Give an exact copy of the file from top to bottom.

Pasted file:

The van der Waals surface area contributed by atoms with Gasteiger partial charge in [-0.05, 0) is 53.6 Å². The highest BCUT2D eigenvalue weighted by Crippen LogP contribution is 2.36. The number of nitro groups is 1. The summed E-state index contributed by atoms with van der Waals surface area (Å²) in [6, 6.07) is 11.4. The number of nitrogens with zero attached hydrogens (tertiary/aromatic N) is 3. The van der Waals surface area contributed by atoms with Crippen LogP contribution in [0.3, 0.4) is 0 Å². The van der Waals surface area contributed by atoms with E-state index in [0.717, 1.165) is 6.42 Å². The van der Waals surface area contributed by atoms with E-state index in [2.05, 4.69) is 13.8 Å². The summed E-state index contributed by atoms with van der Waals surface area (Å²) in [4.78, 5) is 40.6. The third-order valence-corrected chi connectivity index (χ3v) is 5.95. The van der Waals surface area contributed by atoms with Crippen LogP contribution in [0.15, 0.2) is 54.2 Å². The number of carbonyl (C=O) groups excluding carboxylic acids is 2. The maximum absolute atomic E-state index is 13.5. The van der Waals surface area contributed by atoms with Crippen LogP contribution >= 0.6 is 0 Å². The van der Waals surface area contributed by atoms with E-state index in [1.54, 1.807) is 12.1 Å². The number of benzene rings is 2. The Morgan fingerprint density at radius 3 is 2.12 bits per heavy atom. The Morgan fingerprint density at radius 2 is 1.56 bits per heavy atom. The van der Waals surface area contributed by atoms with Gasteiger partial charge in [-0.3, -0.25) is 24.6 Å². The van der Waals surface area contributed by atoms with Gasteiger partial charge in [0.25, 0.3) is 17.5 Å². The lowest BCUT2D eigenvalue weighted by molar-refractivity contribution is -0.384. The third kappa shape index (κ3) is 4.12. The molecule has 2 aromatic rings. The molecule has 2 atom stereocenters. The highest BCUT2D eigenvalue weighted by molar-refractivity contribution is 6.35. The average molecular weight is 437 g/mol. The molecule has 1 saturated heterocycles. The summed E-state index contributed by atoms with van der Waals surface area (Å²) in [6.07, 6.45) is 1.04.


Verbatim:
The van der Waals surface area contributed by atoms with Gasteiger partial charge in [-0.05, 0) is 53.6 Å². The highest BCUT2D eigenvalue weighted by Crippen LogP contribution is 2.36. The number of nitro groups is 1. The summed E-state index contributed by atoms with van der Waals surface area (Å²) in [6, 6.07) is 11.4. The number of nitrogens with zero attached hydrogens (tertiary/aromatic N) is 3. The van der Waals surface area contributed by atoms with Crippen LogP contribution in [0.3, 0.4) is 0 Å². The van der Waals surface area contributed by atoms with E-state index in [0.717, 1.165) is 6.42 Å². The van der Waals surface area contributed by atoms with E-state index in [2.05, 4.69) is 13.8 Å². The summed E-state index contributed by atoms with van der Waals surface area (Å²) in [4.78, 5) is 40.6. The third-order valence-corrected chi connectivity index (χ3v) is 5.95. The van der Waals surface area contributed by atoms with Crippen LogP contribution in [0.15, 0.2) is 54.2 Å². The number of carbonyl (C=O) groups excluding carboxylic acids is 2. The maximum absolute atomic E-state index is 13.5. The van der Waals surface area contributed by atoms with Crippen LogP contribution >= 0.6 is 0 Å². The van der Waals surface area contributed by atoms with E-state index in [1.54, 1.807) is 12.1 Å². The number of benzene rings is 2. The Morgan fingerprint density at radius 3 is 2.12 bits per heavy atom. The Morgan fingerprint density at radius 2 is 1.56 bits per heavy atom. The van der Waals surface area contributed by atoms with Gasteiger partial charge in [-0.3, -0.25) is 24.6 Å². The van der Waals surface area contributed by atoms with Gasteiger partial charge in [0.25, 0.3) is 17.5 Å². The lowest BCUT2D eigenvalue weighted by molar-refractivity contribution is -0.384. The third kappa shape index (κ3) is 4.12. The molecule has 2 aromatic rings. The molecule has 2 atom stereocenters. The highest BCUT2D eigenvalue weighted by molar-refractivity contribution is 6.35. The average molecular weight is 437 g/mol. The molecule has 1 saturated heterocycles. The summed E-state index contributed by atoms with van der Waals surface area (Å²) in [6.07, 6.45) is 1.04.